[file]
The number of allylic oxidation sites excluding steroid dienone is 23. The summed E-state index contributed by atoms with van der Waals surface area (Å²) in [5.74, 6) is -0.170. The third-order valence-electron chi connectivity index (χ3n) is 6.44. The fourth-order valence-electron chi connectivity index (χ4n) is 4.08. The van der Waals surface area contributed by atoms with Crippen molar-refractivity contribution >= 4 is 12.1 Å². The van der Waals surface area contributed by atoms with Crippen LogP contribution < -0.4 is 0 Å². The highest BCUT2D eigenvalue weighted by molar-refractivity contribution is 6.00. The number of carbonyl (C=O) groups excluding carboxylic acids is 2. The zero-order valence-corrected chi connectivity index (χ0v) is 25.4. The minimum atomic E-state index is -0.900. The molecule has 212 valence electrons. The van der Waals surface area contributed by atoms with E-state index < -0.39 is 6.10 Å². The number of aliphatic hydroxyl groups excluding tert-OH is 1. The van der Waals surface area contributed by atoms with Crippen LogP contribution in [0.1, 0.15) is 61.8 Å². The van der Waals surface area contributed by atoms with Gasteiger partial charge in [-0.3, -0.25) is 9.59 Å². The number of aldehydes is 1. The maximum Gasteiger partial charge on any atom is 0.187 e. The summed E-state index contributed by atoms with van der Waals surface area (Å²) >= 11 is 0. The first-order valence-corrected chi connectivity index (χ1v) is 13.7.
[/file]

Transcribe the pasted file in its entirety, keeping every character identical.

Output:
The number of allylic oxidation sites excluding steroid dienone is 23. The summed E-state index contributed by atoms with van der Waals surface area (Å²) in [5.74, 6) is -0.170. The third-order valence-electron chi connectivity index (χ3n) is 6.44. The fourth-order valence-electron chi connectivity index (χ4n) is 4.08. The van der Waals surface area contributed by atoms with Crippen molar-refractivity contribution >= 4 is 12.1 Å². The van der Waals surface area contributed by atoms with Crippen LogP contribution < -0.4 is 0 Å². The highest BCUT2D eigenvalue weighted by molar-refractivity contribution is 6.00. The number of carbonyl (C=O) groups excluding carboxylic acids is 2. The zero-order valence-corrected chi connectivity index (χ0v) is 25.4. The minimum atomic E-state index is -0.900. The molecule has 212 valence electrons. The van der Waals surface area contributed by atoms with E-state index < -0.39 is 6.10 Å². The number of aliphatic hydroxyl groups excluding tert-OH is 1. The van der Waals surface area contributed by atoms with Crippen LogP contribution in [0.1, 0.15) is 61.8 Å². The van der Waals surface area contributed by atoms with Gasteiger partial charge in [-0.3, -0.25) is 9.59 Å². The number of aldehydes is 1. The maximum Gasteiger partial charge on any atom is 0.187 e. The summed E-state index contributed by atoms with van der Waals surface area (Å²) >= 11 is 0. The first-order valence-corrected chi connectivity index (χ1v) is 13.7.